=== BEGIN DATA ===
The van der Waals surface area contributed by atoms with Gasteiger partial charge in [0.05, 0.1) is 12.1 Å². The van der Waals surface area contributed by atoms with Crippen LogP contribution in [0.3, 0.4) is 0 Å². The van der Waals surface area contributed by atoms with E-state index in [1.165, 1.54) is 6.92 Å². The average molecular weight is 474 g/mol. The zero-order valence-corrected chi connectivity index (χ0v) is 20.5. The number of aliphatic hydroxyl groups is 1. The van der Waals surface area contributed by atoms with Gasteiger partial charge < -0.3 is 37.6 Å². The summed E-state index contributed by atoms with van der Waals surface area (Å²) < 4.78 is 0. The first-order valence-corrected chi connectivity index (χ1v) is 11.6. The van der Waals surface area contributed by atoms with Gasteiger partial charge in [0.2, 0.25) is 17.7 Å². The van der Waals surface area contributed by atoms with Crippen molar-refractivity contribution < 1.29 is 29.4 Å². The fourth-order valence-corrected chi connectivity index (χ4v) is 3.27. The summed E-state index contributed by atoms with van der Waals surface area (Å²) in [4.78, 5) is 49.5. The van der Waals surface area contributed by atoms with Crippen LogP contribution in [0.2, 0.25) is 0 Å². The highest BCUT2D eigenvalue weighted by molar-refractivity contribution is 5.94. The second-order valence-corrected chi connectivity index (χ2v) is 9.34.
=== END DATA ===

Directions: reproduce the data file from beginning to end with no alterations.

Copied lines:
The van der Waals surface area contributed by atoms with Gasteiger partial charge in [0.05, 0.1) is 12.1 Å². The van der Waals surface area contributed by atoms with Crippen LogP contribution in [0.3, 0.4) is 0 Å². The van der Waals surface area contributed by atoms with E-state index in [1.165, 1.54) is 6.92 Å². The average molecular weight is 474 g/mol. The zero-order valence-corrected chi connectivity index (χ0v) is 20.5. The number of aliphatic hydroxyl groups is 1. The van der Waals surface area contributed by atoms with Gasteiger partial charge < -0.3 is 37.6 Å². The summed E-state index contributed by atoms with van der Waals surface area (Å²) < 4.78 is 0. The first-order valence-corrected chi connectivity index (χ1v) is 11.6. The van der Waals surface area contributed by atoms with Gasteiger partial charge in [0.2, 0.25) is 17.7 Å². The van der Waals surface area contributed by atoms with Crippen molar-refractivity contribution < 1.29 is 29.4 Å². The fourth-order valence-corrected chi connectivity index (χ4v) is 3.27. The summed E-state index contributed by atoms with van der Waals surface area (Å²) in [4.78, 5) is 49.5. The van der Waals surface area contributed by atoms with Crippen LogP contribution in [0.2, 0.25) is 0 Å². The highest BCUT2D eigenvalue weighted by molar-refractivity contribution is 5.94. The second-order valence-corrected chi connectivity index (χ2v) is 9.34.